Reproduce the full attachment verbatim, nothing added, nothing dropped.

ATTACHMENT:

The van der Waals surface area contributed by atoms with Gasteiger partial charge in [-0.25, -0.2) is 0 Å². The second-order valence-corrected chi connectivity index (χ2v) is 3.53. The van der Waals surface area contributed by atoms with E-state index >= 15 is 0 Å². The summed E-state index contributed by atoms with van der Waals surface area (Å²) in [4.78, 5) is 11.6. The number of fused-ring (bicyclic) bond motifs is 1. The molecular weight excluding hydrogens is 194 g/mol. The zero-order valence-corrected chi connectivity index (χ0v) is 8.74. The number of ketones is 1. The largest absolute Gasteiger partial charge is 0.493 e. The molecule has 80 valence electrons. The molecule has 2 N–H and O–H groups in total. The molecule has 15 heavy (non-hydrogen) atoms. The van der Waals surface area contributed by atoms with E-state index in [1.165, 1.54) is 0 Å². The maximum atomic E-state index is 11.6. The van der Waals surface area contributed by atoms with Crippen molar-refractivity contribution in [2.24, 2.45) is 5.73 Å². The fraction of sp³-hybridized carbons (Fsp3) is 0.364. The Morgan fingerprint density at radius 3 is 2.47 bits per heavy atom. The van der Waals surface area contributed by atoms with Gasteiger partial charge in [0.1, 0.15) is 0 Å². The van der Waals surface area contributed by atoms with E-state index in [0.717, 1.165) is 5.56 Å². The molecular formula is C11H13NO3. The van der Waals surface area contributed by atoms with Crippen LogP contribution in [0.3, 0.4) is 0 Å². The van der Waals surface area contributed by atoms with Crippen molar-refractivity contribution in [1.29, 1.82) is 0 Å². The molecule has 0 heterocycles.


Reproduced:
The van der Waals surface area contributed by atoms with Gasteiger partial charge in [-0.25, -0.2) is 0 Å². The second-order valence-corrected chi connectivity index (χ2v) is 3.53. The van der Waals surface area contributed by atoms with E-state index >= 15 is 0 Å². The summed E-state index contributed by atoms with van der Waals surface area (Å²) in [4.78, 5) is 11.6. The number of fused-ring (bicyclic) bond motifs is 1. The molecular weight excluding hydrogens is 194 g/mol. The zero-order valence-corrected chi connectivity index (χ0v) is 8.74. The number of ketones is 1. The largest absolute Gasteiger partial charge is 0.493 e. The molecule has 80 valence electrons. The molecule has 2 N–H and O–H groups in total. The molecule has 15 heavy (non-hydrogen) atoms. The van der Waals surface area contributed by atoms with E-state index in [1.165, 1.54) is 0 Å². The maximum atomic E-state index is 11.6. The van der Waals surface area contributed by atoms with Crippen molar-refractivity contribution in [2.24, 2.45) is 5.73 Å². The fraction of sp³-hybridized carbons (Fsp3) is 0.364. The Morgan fingerprint density at radius 3 is 2.47 bits per heavy atom. The van der Waals surface area contributed by atoms with Gasteiger partial charge in [0.1, 0.15) is 0 Å². The van der Waals surface area contributed by atoms with E-state index in [0.717, 1.165) is 5.56 Å². The molecular formula is C11H13NO3. The van der Waals surface area contributed by atoms with Crippen LogP contribution in [0.3, 0.4) is 0 Å². The van der Waals surface area contributed by atoms with Crippen molar-refractivity contribution in [1.29, 1.82) is 0 Å². The molecule has 0 heterocycles.